It's fair to say that when it comes to countries with unusual quirks and eccentricities, Britain is up there with the best of them.
Aside from the the orderly queues, our penchant for cups of tea and even the odd cheese rolling competition, the UK also has an array of interesting (and just plain funny) place names to be proud of.
While some are steeped in local history and can give a glimpse into a city or town's past, others just make for an amusing way to pass a road trip. So to kick off Unusual Week at Hotels4U, let's take a look around the country at some of Britain's most weird and wonderful place names...
Image by Anne-Lise Heinrichs via Flickr
At just 32 metres in length, Whip-Ma-Whop-Ma-Gate is one of York's shortest and most impressively named streets. Once called Whitnourwhatnourgate, which is Anglo-Saxon for "neither one thing, nor the other", the street adopted a more fitting name after it became the location for the public floggings of petty criminals held in the 16th Century. If you fancy seeing it for yourself, you'll find plenty of York hotels within walking distance (and thankfully, not a whipping post in sight).
Image by Philip Talmage via Creative Commons
Bogey Lane, Orpington
We'd love to regale you with the deep, historical meaning behind this little footpath in Orpington, near Bromley. Unfortunately, we're not sure there is one. However, this amusingly named path does form part of the London Loop, a 152 mile route split into easily walkable sections that orbit the capital city, which is a great way to discover the outskirts of London.
Image by Bernt Rostad via Flickr
World's End Close, Edinburgh
When it comes to weird place names, they don’t get more
ominous than this. Situated on Edinburgh’s Royal Mile, this alleyway once
marked the Netherbow – the defensive wall that formed the outer limits of
the city - where Edinburgh’s old town ended and neighbouring Canongate began. These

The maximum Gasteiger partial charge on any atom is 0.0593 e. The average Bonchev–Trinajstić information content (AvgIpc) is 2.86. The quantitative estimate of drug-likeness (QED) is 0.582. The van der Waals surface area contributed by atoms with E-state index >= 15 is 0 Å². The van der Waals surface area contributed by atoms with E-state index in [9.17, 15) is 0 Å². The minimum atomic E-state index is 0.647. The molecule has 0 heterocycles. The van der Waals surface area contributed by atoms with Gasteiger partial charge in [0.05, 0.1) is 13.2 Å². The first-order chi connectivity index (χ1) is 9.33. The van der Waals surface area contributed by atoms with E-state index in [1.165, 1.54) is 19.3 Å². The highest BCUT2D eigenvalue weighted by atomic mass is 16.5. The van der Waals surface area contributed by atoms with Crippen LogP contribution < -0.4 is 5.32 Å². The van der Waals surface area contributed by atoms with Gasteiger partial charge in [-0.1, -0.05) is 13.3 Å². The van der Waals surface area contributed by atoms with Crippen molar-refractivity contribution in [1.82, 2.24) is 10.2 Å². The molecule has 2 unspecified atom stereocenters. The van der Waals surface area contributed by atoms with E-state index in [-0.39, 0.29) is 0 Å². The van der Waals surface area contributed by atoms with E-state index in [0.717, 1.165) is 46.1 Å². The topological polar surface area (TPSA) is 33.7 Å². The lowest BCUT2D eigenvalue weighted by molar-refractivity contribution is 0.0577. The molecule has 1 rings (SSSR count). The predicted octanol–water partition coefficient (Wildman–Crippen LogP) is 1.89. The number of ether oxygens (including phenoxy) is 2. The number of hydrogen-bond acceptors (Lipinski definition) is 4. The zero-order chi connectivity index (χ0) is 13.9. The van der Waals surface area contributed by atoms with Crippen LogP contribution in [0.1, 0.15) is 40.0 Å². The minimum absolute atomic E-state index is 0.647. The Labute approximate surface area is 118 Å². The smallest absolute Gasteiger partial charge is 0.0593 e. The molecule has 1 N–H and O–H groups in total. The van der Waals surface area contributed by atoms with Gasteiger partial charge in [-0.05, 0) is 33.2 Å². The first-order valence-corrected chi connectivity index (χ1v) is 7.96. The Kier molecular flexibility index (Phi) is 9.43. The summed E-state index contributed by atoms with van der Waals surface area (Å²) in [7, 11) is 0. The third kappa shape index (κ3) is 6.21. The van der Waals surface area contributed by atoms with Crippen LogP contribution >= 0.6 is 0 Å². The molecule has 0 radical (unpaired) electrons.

days, the nearby World’s End pub is a good spot for a pint and a bite of haggis
if you’re kipping over in one of the nearby Edinburgh hotels.
Image by Jim Linwood via Flickr
Bleeding Heart Yard, London
Behind some of London's more unusual street names lie some pretty fascinating urban legends about the capital's past. Like Bleeding Heart Yard in Farringdon, so-called after Lady Elizabeth Hatton was apparently found murdered there in the 17th Century. The cobbled courtyard's fame doesn't end there, with Charles Dickens using it as a setting in his novel Little Dorrit as a place "inhabited by poor people, who set up their rest among its faded glories".
Image by David Smith via Creative Commons
Scratchy Bottom, Dorset
Over to Dorset, an area of the country which certainly isn't short on unusual place names. Our favourite is Scratchy Bottom, the name given to a valley once thought to have been a river near Lulworth. This picturesque part of the country lies just past Durdle Door on the Jurassic Coast, and can also be seen in the opening scenes of the 1967 film, Far From the Madding Crowd. Other than that, the source of the name is a mystery, but we're assured it is no relation to Happy Bottom, located further east in Corfe Mullen.
Want more? Here are some others that caught our eye:
If you know of a quirky place name, let us know in the comments below, or over on our Facebook and Google+ pages.
- Smellies Lane in Dundee
- Great Snoring and Little Snoring in Norfolk
- Catbrain Lane in Bristol
- Carsick Hill in Sheffield
- Shoulder of Mutton Alley in London